In this study, varying concentrations of linear pNIPAAM have been incorporated for the first time into a thermo-responsive polymeric ionic liquid (PIL) hydrogel, namely tributyl-hexyl phosphonium 3-sulfopropylacrylate (P-SPA), to produce semi-interpenetrating polymer networks. The thermal properties of the resulting hydrogels have been investigated along with their thermo-induced shrinking and reswelling capabilities. The semi-interpenetrating networks (IPN) hydrogels were found to have improved shrinking and reswelling properties compared with their PIL counterpart. At elevated temperatures (50–80 °C), it was found that the semi-IPN with the highest concentration of hydrophobic pNIPAAM exhibited the highest shrinking percentage of ~40% compared to the conventional P-SPA, (27%). This trend was also found to occur for the reswelling measurements, with semi-IPN hydrogels producing the highest reswelling percentage of ~67%, with respect to its contracted state. This was attributed to an increase in water affinity due to the presence of hydrophilic pNIPAAM. Moreover, the presence of linear pNIPAAM in the polymer matrix leads to improved shrinking and reswelling response compared to the equivalent PIL. PMID:24681582

  1. Identification of linear and threshold responses in streams along a gradient of urbanization in Anchorage, Alaska

    USGS Publications Warehouse

    Ourso, R.T.; Frenzel, S.A.

    2003-01-01

    We examined biotic and physiochemical responses in urbanized Anchorage, Alaska, to the percent of impervious area within stream basins, as determined by high-resolution IKONOS satellite imagery and aerial photography. Eighteen of the 86 variables examined, including riparian and instream habitat, macroinvertebrate communities, and water/sediment chemistry, were significantly correlated with percent impervious area. Variables related to channel condition, instream substrate, water chemistry, and residential and transportation right-of-way land uses were identified by principal components analysis as significant factors separating site groups. Detrended canonical correspondence analysis indicated that the macroinvertebrate communities responded to an urbanization gradient closely paralleling the percent of impervious area within the subbasin. A sliding regression analysis of variables significantly correlated with percent impervious area revealed 8 variables exhibiting threshold responses that correspond to a mean of 4.4-5.8% impervious area, much lower than mean values reported in other, similar investigations. As contributing factors to a subbasin's impervious area, storm drains and roads appeared to be important elements influencing the degradation of water quality with respect to the biota.

  2. Glycemic Response and Fermentation of Crystalline Short Linear α-Glucans from Debranched Waxy Maize Starch.

    PubMed

    Brewer, Lauren R; Weber, Casey; Haub, Mark; Cai, Liming; Shi, Yong-Cheng

    2015-11-04

    The glycemic index (GI) is used to rank foods based on postprandial blood glucose response. GI test requires that 50 g of available carbohydrate be used. Available carbohydrate is often calculated as total carbohydrate minus dietary fiber; yet, AOAC fiber methods do not always include resistant starch (RS). The objective of this study was to examine GI response and fermentation properties of crystalline short-chain α-glucan (CSCA), which has high RS content, but no total dietary fiber (TDF) content as measured by AOAC method 991.43. Using the standard GI method, 10 adults were fed 50 g of waxy maize starch and CSCA, consumed alone and in mixed formulation. Breath hydrogen was also determined over 6 h. Fifty grams of CSCA was not entirely available in vivo, and breath hydrogen testing indicated that CSCA was as likely to ferment. Products high in RS, but with no TDF, would yield reduced GI values, and this calls for the need of a method to define available carbohydrate.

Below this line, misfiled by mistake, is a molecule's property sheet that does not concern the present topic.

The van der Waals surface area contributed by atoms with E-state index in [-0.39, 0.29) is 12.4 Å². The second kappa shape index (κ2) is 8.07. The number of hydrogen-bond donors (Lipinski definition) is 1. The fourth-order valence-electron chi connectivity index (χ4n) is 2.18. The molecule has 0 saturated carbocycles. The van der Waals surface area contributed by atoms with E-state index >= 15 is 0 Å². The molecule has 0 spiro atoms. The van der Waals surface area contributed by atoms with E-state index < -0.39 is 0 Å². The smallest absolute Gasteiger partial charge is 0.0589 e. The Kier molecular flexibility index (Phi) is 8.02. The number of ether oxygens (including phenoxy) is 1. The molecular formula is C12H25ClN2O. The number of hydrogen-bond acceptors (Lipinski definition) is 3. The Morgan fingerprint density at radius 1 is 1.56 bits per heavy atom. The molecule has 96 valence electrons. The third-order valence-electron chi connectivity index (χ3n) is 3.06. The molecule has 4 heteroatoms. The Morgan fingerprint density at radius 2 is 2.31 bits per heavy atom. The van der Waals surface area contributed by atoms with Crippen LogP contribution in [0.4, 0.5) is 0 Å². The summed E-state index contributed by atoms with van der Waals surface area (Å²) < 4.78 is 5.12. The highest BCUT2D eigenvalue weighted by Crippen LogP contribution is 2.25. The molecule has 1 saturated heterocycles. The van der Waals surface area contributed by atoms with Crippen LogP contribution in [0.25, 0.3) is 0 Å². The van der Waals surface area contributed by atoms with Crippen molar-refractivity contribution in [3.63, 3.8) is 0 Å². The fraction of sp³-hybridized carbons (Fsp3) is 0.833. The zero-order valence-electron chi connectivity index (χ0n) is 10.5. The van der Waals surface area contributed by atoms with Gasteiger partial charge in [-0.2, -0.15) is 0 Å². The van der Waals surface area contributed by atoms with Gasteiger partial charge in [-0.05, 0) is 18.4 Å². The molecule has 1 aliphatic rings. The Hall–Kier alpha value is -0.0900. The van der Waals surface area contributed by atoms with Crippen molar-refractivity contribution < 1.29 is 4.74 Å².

3. NMDA-dependent mechanisms only affect the BOLD response in the rat dentate gyrus by modifying local signal processing

    PubMed Central

    Tiede, Regina; Krautwald, Karla; Fincke, Anja; Angenstein, Frank

    2012-01-01

    The role of N-methyl--aspartate (NMDA) receptor-mediated mechanisms in the formation of a blood oxygen level-dependent (BOLD) response was studied using electrical stimulation of the right perforant pathway. Stimulation of this fiber bundle triggered BOLD responses in the right hippocampal formation and in the left entorhinal cortex. The perforant pathway projects to and activates the dentate gyrus monosynaptically, activation in the contralateral entorhinal cortex is multisynaptic and requires forwarding and processing of signals. Application of the NMDA receptor antagonist MK801 during stimulation had no effect on BOLD responses in the right dentate gyrus, but reduced the BOLD responses in the left entorhinal cortex. In contrast, application of MK801 before the first stimulation train reduced the BOLD response in both regions. Electrophysiological recordings revealed that the initial stimulation trains changed the local processing of the incoming signals in the dentate gyrus. This altered electrophysiological response was not further changed by a subsequent application of MK801, which is in agreement with an unchanged BOLD response. When MK801 was present during the first stimulation train, a dissimilar electrophysiological response pattern was observed and corresponds to an altered BOLD response, indicating that NMDA-dependent mechanisms indirectly affect the BOLD response, mainly via modifying local signal processing and subsequent propagation. PMID:22167232